Daily Archives: March 20, 2007

25. I’m lookin’ for one thing real tonight

Otter asked me what my favorite Dan Bern song was. I still don’t really know, but for a while I considered One Thing Real to be it. He seemed to play it every time I saw him live the first couple of years. The one time I really remember was the time I worried about him most.

He’d been promised the Music Hall at the Birchmere. This is the same Birchmere that launched Mary Chapin Carpenter among others. The new Birchmere has a large room with a stage and seating for hundreds of people. Birchmere has a policy that if you don’t sell a certain number of tickets before the show day, they don’t put you in the Music Hall. My friend’s boyfriend worked there at the time and told me the bad news.

I worried that Dan would be upset that he’d been denied the Music Hall. I got there early to get a good seat in the Bandstand – Pretty much just an extension of the bar. I didn’t have to worry. There were a handful of people there. I sat front and center. I could put my feet on the stage if I’d dared. (for those of you thinking of ever seeing Dan Bern live – I’d suggest you not sit that close. See, he gets really into his songs and sometimes saliva is involved. If you like that kind of thing, then go for it. Otherwise, sit a couple of rows back).

So anyway, he got on stage and seemed out of it as I’d worried. He’d plugged his guitar in and sang a couple of songs. Then he sang my favorite, One Thing Real.

When he got to this part:

I’m up here singin’ these songs every night
Sometimes I wanna just make ’em all up on the spot
Maybe they wouldn’t rhyme too good, they might not make sense
But then at least I wouldn’t be repeating myself
I’m lookin’ for one thing real tonight

He stopped singing but still strummed his his guitar and he looked at the small audience. Then told us that if we wanted to we could crowd around the stage and he’d sing unplugged – since it was such a small audience. In retrospect, perhaps he was not angry – maybe disappointed, but wanted to give us a good performance as possible. And that meant intimate.

Although I was worried for him at the time and didn’t really like the show, a friend gave me a CD he’d burned from a recording he’d made of the show. All-in-all, it was a good show and the intimacy made it all the better. If he had been on the big stage in the Music Hall it would have been so different.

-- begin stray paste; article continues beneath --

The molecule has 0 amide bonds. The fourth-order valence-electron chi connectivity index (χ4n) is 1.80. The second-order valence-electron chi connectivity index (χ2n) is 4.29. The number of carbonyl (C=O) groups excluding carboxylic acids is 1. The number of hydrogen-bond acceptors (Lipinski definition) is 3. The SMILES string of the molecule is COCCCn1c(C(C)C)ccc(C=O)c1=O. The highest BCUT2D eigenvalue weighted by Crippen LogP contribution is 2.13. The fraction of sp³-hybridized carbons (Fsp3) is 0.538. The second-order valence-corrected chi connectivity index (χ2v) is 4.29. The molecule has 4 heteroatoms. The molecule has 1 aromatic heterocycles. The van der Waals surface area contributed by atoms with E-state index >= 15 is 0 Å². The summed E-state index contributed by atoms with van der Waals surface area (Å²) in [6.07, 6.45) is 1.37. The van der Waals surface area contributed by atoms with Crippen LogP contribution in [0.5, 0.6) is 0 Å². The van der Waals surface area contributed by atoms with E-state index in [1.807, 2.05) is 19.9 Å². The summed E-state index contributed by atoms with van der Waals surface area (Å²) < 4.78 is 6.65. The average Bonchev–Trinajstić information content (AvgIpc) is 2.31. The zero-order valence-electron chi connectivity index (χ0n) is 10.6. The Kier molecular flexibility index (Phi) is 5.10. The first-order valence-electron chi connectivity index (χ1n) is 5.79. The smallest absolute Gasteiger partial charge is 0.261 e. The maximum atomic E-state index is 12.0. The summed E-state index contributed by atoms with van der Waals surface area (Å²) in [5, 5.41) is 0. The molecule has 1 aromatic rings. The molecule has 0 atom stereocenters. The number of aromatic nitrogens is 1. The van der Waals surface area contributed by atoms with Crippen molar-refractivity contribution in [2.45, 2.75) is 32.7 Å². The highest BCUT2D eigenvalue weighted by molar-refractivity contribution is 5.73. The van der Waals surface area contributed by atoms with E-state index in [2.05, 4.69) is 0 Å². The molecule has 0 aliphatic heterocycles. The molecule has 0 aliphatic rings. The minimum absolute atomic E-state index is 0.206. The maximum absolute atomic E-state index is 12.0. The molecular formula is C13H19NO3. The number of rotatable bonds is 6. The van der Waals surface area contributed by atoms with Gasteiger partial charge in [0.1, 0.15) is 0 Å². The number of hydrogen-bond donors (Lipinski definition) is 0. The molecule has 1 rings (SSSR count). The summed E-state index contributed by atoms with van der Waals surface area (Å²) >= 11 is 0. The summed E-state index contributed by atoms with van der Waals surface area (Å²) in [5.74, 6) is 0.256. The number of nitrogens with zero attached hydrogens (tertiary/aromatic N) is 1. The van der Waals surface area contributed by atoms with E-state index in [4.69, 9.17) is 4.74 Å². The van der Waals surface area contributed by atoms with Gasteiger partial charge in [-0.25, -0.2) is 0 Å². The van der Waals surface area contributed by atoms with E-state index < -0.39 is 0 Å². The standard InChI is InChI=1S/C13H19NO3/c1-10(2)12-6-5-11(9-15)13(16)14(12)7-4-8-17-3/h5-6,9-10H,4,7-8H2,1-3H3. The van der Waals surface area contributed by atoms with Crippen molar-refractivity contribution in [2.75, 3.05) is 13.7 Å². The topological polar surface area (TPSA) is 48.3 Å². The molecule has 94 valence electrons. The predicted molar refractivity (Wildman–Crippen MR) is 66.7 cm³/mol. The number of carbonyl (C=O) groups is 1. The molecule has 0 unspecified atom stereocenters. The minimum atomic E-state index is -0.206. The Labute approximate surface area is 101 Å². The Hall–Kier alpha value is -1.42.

Irish memories

A couple of days late for St. Patrick’s Day, but heck, time flies when you’re drinking Guinness.

Winter 1979 I hitchhiked through Ireland with a couple of friends. We stayed in youth hostels and visited Dublin, Bray, Wicklow, Waterford and Blarney. While walking through one of the villages an old woman, standing outside her cottage asked us if we were Americans. When replied in the affirmative, she insisted we come inside for tea.

It seemed strange that she invited us for tea but had us make the tea and cut the bread. But she was pretty old…

Anyway the bread was delicious and we asked if she’d tell us how to make it. I wrote it down, and then found a very similar recipe in a book I had, so this is a combination of the two recipes.

4 cups flour
4 teaspoons baking powder
½ teaspoon salt
1 teaspoon caraway seeds
1 cup raisins
½ cup currants
2 eggs
½ cup butter
1 cup milk

Sift the flour, baking powder, sugar and salt together. Sprinkle a little over the currants and raisins. Cut in the butter with a pastry cutter (I use a food processor), then add beaten eggs and the milk. Mix in currants and raisins.

Turn onto floured board and mold into round loaf. Place in greased spider (black iron skillet) and bake 1 hour in oven at 350°.

Please note – this is a sweet bread, not a traditional soda bread, but it is more authentic than the soda breads I’ve purchased.

We pretty much lived on bread, eggs and Orange Squash during our week in Ireland. None of us had much money – in fact I returned to London with only a few dollars left. I returned to the states with less than a dollar to my name.